I also recommend checking out Glue and Glitter's section on Air Fryer recipes.
Since Sunday (it's Tuesday afternoon now), I've made crinkle cut french fries 3 times, made mashed potato, broccoli, and Daiya cheese nuggets, made my husband a veggie burger from frozen in 7 minutes, brussel sprouts that my picky eater ate, and made crispy tofu.
So, you could say it's getting pretty serious.
I look forward to sharing specific recipes with you soon, I'm just having so much fun playing now. I'm including a link to the one I got, and the size up. If you have a family (aren't just cooking for 2) the size up is probably ideal, but I'm making it work with the smaller one just fine too! The larger one I linked is not the same brand as mine, but has 4 stars on Amazon.
Summertime is basically here in Louisiana and I get pretty serious about popsicles this time of year. Call me crazy for inviting sticky, drippy, melty hands into my life, but it's just easier than a bowl of ice cream to cool off and run around.
I have been really nurturing my love affair with peanut butter lately, for no particular reason except that peanut butter is tasty. These popsicles have the texture of an ice cream pop (and you could probably just pour this mixture into an ice cream maker instead of the popsicle mold for delicious results), but they don't have any added sugar aside from what's in your peanut butter.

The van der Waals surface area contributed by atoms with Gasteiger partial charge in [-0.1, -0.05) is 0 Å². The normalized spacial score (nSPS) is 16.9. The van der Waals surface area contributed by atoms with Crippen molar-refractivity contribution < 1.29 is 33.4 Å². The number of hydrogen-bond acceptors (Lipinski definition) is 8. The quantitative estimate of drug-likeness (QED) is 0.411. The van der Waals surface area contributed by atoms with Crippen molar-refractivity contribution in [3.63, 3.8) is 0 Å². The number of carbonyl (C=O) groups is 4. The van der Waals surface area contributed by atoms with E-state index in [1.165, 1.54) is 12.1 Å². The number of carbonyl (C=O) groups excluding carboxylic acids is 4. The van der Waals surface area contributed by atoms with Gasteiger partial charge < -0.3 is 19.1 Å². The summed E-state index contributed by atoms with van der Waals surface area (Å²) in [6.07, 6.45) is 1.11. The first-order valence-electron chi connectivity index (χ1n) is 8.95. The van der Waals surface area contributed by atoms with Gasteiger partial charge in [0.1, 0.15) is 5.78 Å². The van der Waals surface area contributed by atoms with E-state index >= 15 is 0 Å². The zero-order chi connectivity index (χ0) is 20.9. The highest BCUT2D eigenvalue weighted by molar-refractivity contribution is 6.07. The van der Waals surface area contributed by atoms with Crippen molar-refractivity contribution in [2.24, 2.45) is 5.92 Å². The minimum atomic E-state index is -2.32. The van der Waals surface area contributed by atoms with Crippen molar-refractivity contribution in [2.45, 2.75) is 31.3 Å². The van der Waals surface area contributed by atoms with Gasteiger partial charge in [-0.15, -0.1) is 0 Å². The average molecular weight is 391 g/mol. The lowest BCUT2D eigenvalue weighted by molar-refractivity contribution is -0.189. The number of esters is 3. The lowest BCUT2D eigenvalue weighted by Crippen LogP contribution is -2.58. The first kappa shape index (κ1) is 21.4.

Blend it all up, adding dates if needed, and then pour into popsicle mold (or ice cream maker) and freeze. For my popsicle mold, this made 8.5 popsicles, and they are pretty standard size. YUM-O! You could jazz these up by melting some vegan chocolate chips with a little coconut oil and dipping your frozen popsicles in and then sprinkling with chopped peanuts, but I don't think it needs it. The flavor reminds me of a salted caramel with the dates and peanut butter combining to flavor perfection (one of my favorite sweet snacks in simply dates dipped in peanut butter).
If you don't do peanut butter, try it with sunbutter or almond butter, or whatever you use. Let me know how it turns out in the comments. I feel like the peanut butter has a special magic, but I'd love to hear how it turns out with other options.
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I love cooking and playing in the kitchen with my toys, so let me share that joy with you and your family to bring the FUN back into the kitchen!